Bundeswehr 3501 IWC Porsche Design Ocean 2000
We now live in a world where a good Milsub is a 500K proposition in USD. So how does it make any sense at all that Bundeswehr-issued Ocean 2000 is still just over 20K? This is a combat diver issued, under-hyped, comparatively economic (I suppose anything is when contrasted against a milsub), materially innovative, 1980s diver in titanium with tritium and Porsche on the dial. It should be no surprise that this German’s practical charm won it two military contracts. If that package doesn’t turn you on at least a little bit, you’re probably reading the wrong site.
Now, I grant you, there isn’t as much dial-side differentiation. But each says what it is on the back, ‘BUND’. And the issued ones are equally differentiated by their included grey straps, you get one fixed link and then a sort of half-way between a NATO and NASA fabric velcro affair with enough slack to go over three wetsuits (or my wrist). Ferdinand Alexander Porsche may have penned the original design, but the dive tech was developed and tested with the Bundeswehr, originally an adaptation of the antimagnetic movement from the 500K A/m Ingenieur’s well-modified ETA 2892, which IWC called the 3752-1.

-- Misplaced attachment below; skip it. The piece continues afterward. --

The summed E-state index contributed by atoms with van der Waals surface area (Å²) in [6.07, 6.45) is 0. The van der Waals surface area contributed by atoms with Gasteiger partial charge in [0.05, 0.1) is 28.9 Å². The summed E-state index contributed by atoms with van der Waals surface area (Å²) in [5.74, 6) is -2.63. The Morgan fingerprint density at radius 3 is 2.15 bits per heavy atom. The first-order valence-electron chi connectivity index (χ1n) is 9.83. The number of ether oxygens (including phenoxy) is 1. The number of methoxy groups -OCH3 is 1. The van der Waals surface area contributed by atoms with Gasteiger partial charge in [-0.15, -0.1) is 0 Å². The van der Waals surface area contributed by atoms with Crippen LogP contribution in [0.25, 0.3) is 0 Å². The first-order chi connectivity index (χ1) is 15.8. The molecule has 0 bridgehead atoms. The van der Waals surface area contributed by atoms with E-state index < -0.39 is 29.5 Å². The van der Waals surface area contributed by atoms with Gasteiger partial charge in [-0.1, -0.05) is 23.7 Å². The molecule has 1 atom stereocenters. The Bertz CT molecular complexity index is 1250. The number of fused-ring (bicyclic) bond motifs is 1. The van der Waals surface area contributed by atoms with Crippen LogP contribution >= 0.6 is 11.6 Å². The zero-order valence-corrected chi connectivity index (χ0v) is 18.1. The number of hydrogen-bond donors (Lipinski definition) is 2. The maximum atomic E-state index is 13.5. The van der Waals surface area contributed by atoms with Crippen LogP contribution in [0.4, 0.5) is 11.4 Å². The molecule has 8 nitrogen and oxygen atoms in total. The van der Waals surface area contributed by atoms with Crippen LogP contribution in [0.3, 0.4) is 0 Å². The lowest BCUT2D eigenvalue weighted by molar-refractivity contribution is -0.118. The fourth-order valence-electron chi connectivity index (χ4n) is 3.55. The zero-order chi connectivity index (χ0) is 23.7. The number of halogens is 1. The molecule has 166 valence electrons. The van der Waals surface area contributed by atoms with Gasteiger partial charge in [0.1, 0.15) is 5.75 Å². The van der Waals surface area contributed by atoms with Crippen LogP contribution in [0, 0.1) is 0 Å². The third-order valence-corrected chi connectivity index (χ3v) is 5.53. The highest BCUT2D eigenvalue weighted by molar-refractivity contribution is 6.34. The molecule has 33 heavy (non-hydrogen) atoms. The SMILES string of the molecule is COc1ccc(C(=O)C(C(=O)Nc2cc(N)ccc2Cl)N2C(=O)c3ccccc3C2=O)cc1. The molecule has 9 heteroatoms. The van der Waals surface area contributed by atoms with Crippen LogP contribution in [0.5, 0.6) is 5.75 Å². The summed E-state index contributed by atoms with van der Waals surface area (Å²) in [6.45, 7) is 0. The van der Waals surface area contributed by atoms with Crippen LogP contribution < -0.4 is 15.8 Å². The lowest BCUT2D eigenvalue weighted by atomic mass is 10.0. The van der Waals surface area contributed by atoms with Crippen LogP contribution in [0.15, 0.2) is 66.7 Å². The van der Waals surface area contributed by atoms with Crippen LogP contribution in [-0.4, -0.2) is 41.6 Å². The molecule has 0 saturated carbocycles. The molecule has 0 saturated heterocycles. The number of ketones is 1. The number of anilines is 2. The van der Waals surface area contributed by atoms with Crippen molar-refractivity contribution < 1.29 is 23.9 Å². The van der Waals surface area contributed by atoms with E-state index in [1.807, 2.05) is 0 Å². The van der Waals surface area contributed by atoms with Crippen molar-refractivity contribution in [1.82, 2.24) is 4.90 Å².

Bund Ocean 2000s come in many variants: for example, ref. 3314 & 3319 which are quartz calibres with a 3H signed dial. Then there are the 3529, 3509, and this 3501 which have no 3H signature but the above-described automatic calibre. Finally there was the rarest 50-example 3519 which had a super a-magnetic movement for their minesweeper divers. All watches bear their NATO stock number on the caseback. The levels of history here are off the charts. So is the 80s charm. Though the Octo Finissimo may be the most modern sports offering today, this was the 1980’s best technical effort. And it’s just damn cool.
This example has the kind of case you’d expect from a military issued diver, but bearing that in mind it’s not abused at all. The tritium is all present and well-preserved. It comes with its titanium bracelet, original box, and extract of archive from a well-regarded London retailer.